I set about writing this Blog in September 2021 in the hope of bringing together local history and the community. I set out to share what has been one of the most interesting parts of my work as a member of staff at Hobs Moat Library, and that was talking to a customer who has been with us from the start since we opened in 1957.Continue reading “Sparkhill Housing Association, Ebrington Avenue”
On 13th July 1969, the first new homes in “the Village of the Seventies” at Cheswick Green were offered for sale by the Greaves Organisation, who built some 550 homes in the village as part of its initial development. The developer had purchased land from around 100 individual owners to enable the redevelopment of a site where around 60 per cent of the existing dwellings, mostly erected since the 1920s, had been deemed unfit for habitation.Continue reading “Cheswick Green: the village of the 70s”
The housing development at Kingshurst Hall Estate was the first time that Birmingham Corporation had ever built dwellings outside the city boundaries. It was also the first time that the council had a housing scheme that included owner-occupied housing as well as council housing.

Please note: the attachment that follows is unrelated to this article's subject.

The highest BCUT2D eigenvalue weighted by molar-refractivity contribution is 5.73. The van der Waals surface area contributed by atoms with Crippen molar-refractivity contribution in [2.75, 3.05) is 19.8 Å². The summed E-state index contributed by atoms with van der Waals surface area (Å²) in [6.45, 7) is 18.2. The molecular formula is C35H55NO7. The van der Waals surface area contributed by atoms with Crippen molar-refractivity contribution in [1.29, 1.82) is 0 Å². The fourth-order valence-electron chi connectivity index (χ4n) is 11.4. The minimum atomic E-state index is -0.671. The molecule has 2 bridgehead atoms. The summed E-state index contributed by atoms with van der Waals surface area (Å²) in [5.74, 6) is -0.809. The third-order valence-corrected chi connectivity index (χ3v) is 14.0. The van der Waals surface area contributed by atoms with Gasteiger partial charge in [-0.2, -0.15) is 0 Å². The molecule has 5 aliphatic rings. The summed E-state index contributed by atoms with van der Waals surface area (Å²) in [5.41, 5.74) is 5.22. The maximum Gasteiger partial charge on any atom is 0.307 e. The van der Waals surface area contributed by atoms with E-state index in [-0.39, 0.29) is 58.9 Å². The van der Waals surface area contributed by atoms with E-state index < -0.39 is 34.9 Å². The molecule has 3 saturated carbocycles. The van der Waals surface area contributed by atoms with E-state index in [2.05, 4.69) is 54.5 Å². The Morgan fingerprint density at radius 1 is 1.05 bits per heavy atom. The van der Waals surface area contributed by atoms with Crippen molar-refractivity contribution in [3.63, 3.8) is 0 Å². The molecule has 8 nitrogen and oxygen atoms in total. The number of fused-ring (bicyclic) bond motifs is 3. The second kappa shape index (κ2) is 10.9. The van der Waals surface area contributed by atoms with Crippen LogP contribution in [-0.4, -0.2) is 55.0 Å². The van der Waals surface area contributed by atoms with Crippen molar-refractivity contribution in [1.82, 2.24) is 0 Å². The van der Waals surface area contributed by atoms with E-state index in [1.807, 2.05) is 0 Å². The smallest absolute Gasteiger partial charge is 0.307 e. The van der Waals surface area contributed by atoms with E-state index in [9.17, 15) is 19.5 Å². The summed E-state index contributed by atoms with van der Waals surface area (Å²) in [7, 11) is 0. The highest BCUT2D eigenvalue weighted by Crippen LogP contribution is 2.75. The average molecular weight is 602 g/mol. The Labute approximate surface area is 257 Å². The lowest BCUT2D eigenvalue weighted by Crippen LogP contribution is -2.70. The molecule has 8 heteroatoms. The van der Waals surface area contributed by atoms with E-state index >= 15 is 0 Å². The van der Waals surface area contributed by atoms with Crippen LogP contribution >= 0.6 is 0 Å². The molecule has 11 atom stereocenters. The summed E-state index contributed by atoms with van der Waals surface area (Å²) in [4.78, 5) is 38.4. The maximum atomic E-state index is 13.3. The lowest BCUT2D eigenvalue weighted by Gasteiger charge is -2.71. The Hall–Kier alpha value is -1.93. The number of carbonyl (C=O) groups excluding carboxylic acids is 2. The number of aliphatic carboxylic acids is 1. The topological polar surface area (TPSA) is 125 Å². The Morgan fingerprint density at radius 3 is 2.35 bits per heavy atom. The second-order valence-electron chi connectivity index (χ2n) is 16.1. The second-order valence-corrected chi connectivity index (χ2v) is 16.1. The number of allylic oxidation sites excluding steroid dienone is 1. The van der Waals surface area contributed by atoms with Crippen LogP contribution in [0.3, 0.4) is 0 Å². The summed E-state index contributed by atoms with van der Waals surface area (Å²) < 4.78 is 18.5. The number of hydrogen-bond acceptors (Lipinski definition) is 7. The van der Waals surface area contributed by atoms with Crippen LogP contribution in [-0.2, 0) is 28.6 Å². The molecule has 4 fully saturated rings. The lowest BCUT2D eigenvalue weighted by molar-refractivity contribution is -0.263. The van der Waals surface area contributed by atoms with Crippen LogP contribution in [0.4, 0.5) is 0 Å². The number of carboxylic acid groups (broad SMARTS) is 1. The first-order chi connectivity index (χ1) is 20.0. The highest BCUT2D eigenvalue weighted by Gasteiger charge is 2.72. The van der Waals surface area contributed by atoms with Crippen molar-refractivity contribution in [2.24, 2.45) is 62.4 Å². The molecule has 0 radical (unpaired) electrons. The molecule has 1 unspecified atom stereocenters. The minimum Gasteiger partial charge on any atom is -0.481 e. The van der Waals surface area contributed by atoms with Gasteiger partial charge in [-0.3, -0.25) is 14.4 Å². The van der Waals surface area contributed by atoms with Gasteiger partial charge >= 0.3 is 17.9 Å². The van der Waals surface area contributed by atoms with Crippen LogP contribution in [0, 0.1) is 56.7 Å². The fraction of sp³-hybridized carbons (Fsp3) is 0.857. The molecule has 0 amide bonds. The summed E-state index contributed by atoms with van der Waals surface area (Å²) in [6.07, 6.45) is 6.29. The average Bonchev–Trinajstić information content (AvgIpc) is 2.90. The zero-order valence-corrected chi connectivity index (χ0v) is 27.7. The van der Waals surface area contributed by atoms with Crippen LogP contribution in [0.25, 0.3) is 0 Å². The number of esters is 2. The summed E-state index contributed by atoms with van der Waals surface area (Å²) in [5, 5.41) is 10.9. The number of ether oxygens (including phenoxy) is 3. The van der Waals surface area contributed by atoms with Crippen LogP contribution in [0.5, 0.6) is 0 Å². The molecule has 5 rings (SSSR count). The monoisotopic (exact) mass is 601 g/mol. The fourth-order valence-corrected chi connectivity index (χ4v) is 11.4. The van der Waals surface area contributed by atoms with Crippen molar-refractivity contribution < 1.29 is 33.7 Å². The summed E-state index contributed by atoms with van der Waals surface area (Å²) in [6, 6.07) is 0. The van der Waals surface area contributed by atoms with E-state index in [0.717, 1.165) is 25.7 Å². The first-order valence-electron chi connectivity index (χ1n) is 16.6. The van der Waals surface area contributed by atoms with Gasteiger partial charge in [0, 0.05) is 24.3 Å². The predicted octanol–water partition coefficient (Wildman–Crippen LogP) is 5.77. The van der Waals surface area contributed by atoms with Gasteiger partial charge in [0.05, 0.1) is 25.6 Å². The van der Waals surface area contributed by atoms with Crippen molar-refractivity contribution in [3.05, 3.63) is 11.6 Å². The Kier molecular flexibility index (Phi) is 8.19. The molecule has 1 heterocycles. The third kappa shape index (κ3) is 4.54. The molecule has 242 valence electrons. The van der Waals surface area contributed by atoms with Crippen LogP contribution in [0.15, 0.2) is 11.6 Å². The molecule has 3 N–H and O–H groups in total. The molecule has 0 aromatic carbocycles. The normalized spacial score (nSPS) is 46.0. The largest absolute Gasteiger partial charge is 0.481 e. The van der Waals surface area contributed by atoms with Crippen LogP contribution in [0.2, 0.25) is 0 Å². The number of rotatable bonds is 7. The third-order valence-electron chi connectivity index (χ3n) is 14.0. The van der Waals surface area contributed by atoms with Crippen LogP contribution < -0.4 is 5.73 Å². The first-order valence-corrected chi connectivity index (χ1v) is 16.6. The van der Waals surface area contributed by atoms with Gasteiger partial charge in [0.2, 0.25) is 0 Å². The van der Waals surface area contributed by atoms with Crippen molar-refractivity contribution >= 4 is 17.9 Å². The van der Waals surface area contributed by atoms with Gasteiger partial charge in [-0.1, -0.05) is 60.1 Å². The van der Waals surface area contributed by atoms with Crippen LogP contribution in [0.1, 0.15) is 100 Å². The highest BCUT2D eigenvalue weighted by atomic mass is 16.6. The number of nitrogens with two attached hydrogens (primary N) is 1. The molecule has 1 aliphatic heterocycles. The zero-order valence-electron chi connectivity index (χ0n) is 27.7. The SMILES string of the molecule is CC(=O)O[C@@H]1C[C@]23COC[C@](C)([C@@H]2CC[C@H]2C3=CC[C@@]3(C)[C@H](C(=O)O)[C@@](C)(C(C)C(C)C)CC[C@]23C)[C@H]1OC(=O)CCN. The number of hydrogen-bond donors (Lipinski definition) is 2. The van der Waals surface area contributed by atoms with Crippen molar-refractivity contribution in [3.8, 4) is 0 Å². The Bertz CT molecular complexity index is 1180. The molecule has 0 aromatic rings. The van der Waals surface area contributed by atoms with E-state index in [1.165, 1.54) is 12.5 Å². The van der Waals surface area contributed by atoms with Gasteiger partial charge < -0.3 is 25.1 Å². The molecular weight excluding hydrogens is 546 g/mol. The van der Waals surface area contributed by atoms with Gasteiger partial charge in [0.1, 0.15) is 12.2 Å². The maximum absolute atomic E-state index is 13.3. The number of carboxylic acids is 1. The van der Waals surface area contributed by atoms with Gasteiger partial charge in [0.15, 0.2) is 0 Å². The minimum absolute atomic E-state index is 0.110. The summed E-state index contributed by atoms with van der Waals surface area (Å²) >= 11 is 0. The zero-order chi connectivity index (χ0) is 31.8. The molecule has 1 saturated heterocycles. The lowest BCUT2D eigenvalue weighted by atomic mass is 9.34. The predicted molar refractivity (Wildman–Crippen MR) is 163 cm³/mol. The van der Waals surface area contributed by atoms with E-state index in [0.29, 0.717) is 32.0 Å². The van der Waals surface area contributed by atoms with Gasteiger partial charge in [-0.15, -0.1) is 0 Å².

It was an “overspill” housing estate, one of many created in the 1950s on the outskirts of large towns and cities to help relieve overcrowding in urban areas. The intention was to move people from decaying inner cities to better conditions in more rural areas.
They Made It Happen! exhibition in the Heritage Gallery on the first floor of The Core Library, Solihull from July-September 2018 celebrated the self-build housing associations which were set up by people so desperate for a home of their own to rent that they built their own, and then rented it from the housing association. At the time, they had no expectation of being able to buy the houses although, when regulations were relaxed a few years later, most were subsequently able to buy.